HOME |  CULT MOVIES | COMPETITIONS | ADVERTISE |  CONTACT US |  ABOUT US
 
 
Newest Reviews
Invasion Planet Earth
Ferdinand
Buddhist Spell, The
Steel and Lace
Reivers, The
Angel Has Fallen
I Lost My Body
At First Light
Free Ride
Crawl
Transit
Blank Check
Mad Monk, The
Wind, The
Holly and the Ivy, The
Atlantique
Now, Voyager
Wolf's Call, The
Nostalghia
Nightingale, The
Eighth Grade
Irishman, The
Betrayed
Lords of Chaos
Operation Petticoat
Dead Don't Die, The
On the Waterfront
Last Faust, The
Moonlighting
Art of Self-Defense, The
Ironweed
Booksmart
Prisoners
Beach Bum, The
Kill Ben Lyk
Into the Mirror
Support the Girls
Werewolf
Little Monsters
Spider-Man: Far from Home
   
 
Newest Articles
Memories Are Made of This: La Jetee and Sans Soleil on Blu-ray
Step Back in Time: The Amazing Mr. Blunden on Blu-ray
Crazy Cats and Kittens: What's New Pussycat on Blu-ray
No Place Like Home Guard: Dad's Army - The Lost Episodes on Blu-ray
A Real-Life Pixie: A Tribute to Michael J. Pollard in Four Roles
We're All In This Together: The Halfway House on Blu-ray
Please Yourselves: Frankie Howerd and The House in Nightmare Park on Blu-ray
Cleesed Off: Clockwise on Blu-ray
Sorry I Missed You: Les Demoiselles de Rochefort on Blu-ray
Silliest of the Silly: Monty Python's Flying Circus Series 1 on Blu-ray
Protest Songs: Hair on Blu-ray
Peak 80s Schwarzenegger: The Running Man and Red Heat
Rock On: That'll Be the Day and Stardust on Blu-ray
Growing Up in Public: 7-63 Up on Blu-ray
Learn Your Craft: Legend of the Witches and Secret Rites on Blu-ray
70s Psycho-Thrillers! And Soon the Darkness and Fright on Blu-ray
Split: Stephen King and George A. Romero's The Dark Half on Blu-ray
Disney Post-Walt: Three Gamechangers
But Doctor, I Am Pagliacci: Tony Hancock's The Rebel and The Punch and Judy Man on Blu-ray
Once Upon a Time in Deadwood: Interview with Director Rene Perez
Shit-Eating Grim: Salo, or the 120 Days of Sodom on Blu-ray
Stallone's 80s Action Alpha and Omega: Nighthawks and Lock Up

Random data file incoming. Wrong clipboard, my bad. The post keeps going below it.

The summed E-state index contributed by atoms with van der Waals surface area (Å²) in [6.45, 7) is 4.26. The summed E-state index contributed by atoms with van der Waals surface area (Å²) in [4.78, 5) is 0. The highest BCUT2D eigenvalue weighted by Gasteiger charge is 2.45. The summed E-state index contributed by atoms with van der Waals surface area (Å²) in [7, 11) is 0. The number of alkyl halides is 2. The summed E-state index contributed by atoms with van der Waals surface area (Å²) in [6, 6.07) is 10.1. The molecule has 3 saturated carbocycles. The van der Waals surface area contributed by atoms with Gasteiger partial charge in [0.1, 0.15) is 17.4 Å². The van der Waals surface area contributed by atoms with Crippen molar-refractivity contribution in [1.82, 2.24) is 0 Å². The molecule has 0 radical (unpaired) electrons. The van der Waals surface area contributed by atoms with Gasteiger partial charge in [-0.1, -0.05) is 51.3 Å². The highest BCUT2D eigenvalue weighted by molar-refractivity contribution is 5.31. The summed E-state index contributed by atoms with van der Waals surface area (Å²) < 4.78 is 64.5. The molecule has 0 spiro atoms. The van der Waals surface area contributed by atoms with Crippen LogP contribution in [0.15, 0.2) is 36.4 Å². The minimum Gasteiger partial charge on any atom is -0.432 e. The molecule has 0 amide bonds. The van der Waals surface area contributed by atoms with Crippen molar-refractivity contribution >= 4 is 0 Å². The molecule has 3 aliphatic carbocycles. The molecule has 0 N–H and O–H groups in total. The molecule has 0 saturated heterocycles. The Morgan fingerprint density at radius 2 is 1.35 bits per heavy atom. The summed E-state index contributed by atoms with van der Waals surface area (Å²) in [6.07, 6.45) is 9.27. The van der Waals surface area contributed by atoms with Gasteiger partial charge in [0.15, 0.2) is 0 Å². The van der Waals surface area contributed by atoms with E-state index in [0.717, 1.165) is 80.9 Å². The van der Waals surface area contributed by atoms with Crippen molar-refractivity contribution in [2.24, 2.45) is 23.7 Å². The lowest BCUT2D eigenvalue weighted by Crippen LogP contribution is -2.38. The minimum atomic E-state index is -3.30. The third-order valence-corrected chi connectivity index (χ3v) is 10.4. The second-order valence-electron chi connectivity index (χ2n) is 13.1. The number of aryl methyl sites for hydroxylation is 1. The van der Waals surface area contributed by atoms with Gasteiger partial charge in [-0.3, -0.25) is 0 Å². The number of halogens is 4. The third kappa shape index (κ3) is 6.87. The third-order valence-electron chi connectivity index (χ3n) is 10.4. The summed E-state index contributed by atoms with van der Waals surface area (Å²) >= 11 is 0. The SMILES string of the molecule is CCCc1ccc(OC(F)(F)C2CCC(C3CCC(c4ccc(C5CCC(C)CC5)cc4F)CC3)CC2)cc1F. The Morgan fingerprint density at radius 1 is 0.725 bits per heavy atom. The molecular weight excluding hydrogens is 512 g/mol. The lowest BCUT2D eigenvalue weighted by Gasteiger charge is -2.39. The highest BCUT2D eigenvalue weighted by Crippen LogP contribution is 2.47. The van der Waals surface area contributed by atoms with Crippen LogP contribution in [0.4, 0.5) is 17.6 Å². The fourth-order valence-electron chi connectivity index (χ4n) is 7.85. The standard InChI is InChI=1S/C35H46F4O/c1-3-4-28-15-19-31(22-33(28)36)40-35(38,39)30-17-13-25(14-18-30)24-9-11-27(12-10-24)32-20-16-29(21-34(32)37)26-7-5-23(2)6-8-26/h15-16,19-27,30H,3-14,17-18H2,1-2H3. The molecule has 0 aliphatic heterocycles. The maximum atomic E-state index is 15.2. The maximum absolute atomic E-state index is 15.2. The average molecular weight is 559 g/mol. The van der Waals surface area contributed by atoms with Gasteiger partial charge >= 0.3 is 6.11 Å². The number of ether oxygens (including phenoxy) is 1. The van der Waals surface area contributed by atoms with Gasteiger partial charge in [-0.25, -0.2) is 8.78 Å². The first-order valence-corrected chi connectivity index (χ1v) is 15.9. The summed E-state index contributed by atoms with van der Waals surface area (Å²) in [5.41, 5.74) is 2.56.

Python Prehistory: At Last the 1948 Show and Do Not Adjust Your Set on DVD
You Could Grow to Love This Place: Local Hero on Blu-ray
Anglo-American: Joseph Losey Blu-ray Double Bill - The Criminal and The Go-Between
   
 
  Oklahoma! Laurey, Curly and... JudBuy this film here.
Year: 1955
Director: Fred Zinneman
Stars: Gordon MacRae, Shirley Jones, Gloria Grahame, Gene Nelson, Charlotte Greenwood, Eddie Albert, James Whitmore, Rod Steiger, Barbara Lawrence, Jay C. Flippen, Roy Barcroft, James Mitchell, Bambi Linn, Jennie Workman, Virginia Bosler, Kelly Brown
Genre: Western, Musical
Rating:  7 (from 2 votes)
Review: O what a beautiful morning, and Curly McLain (Gordon MacRae) is riding through it in the state of Oklahoma, where the corn is as high as an elephant's eye. He's full of the joys of being alive, and his perpetual cheeriness leads him to the house of Laurey Williams (Shirley Jones), who he is very keen on, yet such is his brashness that she feels he is too presumptuous when he asks to take her to the big dance tomorrow evening. Although he sweet talks her with promises of escorting her in a surrey with a fringe on top, her initial enchantment gives way to cynicism that he cannot fulfil that promise, and on the spur of the moment she tells him that their farmhand Jud (Rod Steiger) will take her...